France and Germany as U.S. Role Models for Lowering Health Expenditures
OBJECTIVE: To examine the historical development of the German and French health care systems and how their financing and expenditures might inform policy reform for the U.S. METHODS: Available OECD data on health status, health expenditures, and medical supply factors in France and Germany are presented as comparisons to the U.S. Structural characteristics of each countries systems were explored based on a literature review of historical context and financing of their healthcare systems. Indicators of health expenditures such as hospital utilization, physician remuneration and pharmaceutical costs were compared to the U.S. RESULTS: The German sickness funds model of insurance differs from the French reliance on national health insurance. The U.S. spends a much greater percentage of GDP, has much higher health expenditures per capita than its counterparts, and a lower proportion of U.S. residents have health insurance than France and Germany. The main drivers of health expenditures in the U.S. include administrative costs of operating the multi-payer system, lack of price regulation, privatized costs in medical education, and higher physician salaries and pharmaceutical costs. DISCUSSION: The experience of national health insurance systems in Germany and France shows that expanding risk pools for health insurance can simplify systems, provide coordinated care, decrease health expenditures, and prohibit incentives to market to the most affluent privately insured patients. To emulate the successful French and German systems there would need to be a major restructuring of the U.S. healthcare system perhaps creating not-for-profit, private entities within an existing public program, a model similar to the German sickness funds.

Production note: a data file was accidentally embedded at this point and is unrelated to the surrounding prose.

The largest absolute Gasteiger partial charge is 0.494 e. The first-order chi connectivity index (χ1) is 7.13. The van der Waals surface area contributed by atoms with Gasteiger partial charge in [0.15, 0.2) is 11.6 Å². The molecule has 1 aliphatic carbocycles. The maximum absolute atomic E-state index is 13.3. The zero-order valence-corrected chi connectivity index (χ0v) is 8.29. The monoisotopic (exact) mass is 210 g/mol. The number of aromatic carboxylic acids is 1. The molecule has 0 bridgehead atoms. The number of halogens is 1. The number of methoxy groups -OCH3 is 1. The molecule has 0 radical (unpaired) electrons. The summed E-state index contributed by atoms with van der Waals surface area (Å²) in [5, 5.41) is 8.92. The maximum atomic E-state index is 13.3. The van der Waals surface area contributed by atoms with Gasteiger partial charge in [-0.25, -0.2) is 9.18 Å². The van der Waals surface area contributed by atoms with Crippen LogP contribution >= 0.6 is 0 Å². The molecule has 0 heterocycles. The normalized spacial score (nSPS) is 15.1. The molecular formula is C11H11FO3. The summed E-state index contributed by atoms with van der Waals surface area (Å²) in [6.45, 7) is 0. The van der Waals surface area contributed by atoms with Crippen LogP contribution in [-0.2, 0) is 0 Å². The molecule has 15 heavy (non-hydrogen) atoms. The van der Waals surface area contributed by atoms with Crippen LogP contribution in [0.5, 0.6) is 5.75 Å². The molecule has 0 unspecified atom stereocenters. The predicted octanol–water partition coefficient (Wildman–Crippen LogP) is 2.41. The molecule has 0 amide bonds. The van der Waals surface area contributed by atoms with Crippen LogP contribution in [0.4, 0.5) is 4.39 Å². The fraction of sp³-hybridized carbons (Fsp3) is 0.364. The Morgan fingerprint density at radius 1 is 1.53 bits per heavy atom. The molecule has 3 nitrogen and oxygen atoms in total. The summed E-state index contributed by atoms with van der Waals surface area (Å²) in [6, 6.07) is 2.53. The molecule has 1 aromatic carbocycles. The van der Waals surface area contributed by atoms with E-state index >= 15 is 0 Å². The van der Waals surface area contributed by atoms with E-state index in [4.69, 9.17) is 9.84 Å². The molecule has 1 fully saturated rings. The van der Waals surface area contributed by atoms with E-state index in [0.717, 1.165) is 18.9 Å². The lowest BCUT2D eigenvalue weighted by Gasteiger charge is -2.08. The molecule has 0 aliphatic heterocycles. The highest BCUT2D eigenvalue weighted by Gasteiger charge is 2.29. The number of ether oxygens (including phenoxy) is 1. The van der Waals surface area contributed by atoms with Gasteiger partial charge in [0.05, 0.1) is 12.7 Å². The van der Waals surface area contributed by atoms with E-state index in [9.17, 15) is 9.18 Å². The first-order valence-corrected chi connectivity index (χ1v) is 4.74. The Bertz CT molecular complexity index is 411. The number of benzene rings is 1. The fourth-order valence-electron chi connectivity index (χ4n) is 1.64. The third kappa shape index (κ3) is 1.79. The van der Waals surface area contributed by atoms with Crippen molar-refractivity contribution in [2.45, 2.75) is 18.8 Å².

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2020-05-13When the item was originally created.